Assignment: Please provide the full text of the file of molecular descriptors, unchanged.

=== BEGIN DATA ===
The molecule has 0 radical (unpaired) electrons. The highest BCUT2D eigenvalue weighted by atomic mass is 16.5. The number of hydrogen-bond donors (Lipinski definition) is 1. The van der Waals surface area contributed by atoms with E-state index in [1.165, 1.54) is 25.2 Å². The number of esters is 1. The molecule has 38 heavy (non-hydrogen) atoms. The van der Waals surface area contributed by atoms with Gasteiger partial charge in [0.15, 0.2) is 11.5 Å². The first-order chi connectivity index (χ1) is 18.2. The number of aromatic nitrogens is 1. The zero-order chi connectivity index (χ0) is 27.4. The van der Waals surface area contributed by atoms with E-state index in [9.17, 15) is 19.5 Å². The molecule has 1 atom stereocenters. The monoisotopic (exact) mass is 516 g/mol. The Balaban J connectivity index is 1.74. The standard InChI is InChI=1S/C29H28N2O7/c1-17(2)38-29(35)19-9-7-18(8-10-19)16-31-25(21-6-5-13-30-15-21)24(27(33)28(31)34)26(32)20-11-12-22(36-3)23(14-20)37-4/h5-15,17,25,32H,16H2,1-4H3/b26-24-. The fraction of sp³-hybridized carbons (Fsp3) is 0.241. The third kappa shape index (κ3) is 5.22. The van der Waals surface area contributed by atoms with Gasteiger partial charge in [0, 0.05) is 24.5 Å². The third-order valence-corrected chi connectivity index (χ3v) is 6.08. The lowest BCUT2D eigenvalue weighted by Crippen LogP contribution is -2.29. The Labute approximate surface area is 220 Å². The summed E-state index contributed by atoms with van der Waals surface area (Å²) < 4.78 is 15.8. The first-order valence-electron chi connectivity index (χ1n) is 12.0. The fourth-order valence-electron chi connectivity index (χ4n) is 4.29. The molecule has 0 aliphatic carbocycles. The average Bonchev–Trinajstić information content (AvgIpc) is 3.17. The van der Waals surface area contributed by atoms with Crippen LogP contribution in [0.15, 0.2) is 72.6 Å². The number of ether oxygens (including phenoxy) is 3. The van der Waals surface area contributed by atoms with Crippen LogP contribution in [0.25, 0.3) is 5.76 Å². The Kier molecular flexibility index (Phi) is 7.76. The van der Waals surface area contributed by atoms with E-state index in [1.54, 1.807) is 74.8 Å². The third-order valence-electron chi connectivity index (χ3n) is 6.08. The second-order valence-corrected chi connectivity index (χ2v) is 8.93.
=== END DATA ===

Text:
The molecule has 0 radical (unpaired) electrons. The highest BCUT2D eigenvalue weighted by atomic mass is 16.5. The number of hydrogen-bond donors (Lipinski definition) is 1. The van der Waals surface area contributed by atoms with E-state index in [1.165, 1.54) is 25.2 Å². The number of esters is 1. The molecule has 38 heavy (non-hydrogen) atoms. The van der Waals surface area contributed by atoms with Gasteiger partial charge in [0.15, 0.2) is 11.5 Å². The first-order chi connectivity index (χ1) is 18.2. The number of aromatic nitrogens is 1. The zero-order chi connectivity index (χ0) is 27.4. The van der Waals surface area contributed by atoms with E-state index in [9.17, 15) is 19.5 Å². The molecule has 1 atom stereocenters. The monoisotopic (exact) mass is 516 g/mol. The Balaban J connectivity index is 1.74. The standard InChI is InChI=1S/C29H28N2O7/c1-17(2)38-29(35)19-9-7-18(8-10-19)16-31-25(21-6-5-13-30-15-21)24(27(33)28(31)34)26(32)20-11-12-22(36-3)23(14-20)37-4/h5-15,17,25,32H,16H2,1-4H3/b26-24-. The fraction of sp³-hybridized carbons (Fsp3) is 0.241. The third kappa shape index (κ3) is 5.22. The van der Waals surface area contributed by atoms with Gasteiger partial charge in [0, 0.05) is 24.5 Å². The third-order valence-corrected chi connectivity index (χ3v) is 6.08. The lowest BCUT2D eigenvalue weighted by Crippen LogP contribution is -2.29. The Labute approximate surface area is 220 Å². The summed E-state index contributed by atoms with van der Waals surface area (Å²) < 4.78 is 15.8. The first-order valence-electron chi connectivity index (χ1n) is 12.0. The fourth-order valence-electron chi connectivity index (χ4n) is 4.29. The molecule has 0 aliphatic carbocycles. The average Bonchev–Trinajstić information content (AvgIpc) is 3.17. The van der Waals surface area contributed by atoms with Crippen LogP contribution in [0.15, 0.2) is 72.6 Å². The number of ether oxygens (including phenoxy) is 3. The van der Waals surface area contributed by atoms with Crippen LogP contribution in [0.25, 0.3) is 5.76 Å². The Kier molecular flexibility index (Phi) is 7.76. The van der Waals surface area contributed by atoms with E-state index in [1.54, 1.807) is 74.8 Å². The third-order valence-electron chi connectivity index (χ3n) is 6.08. The second-order valence-corrected chi connectivity index (χ2v) is 8.93.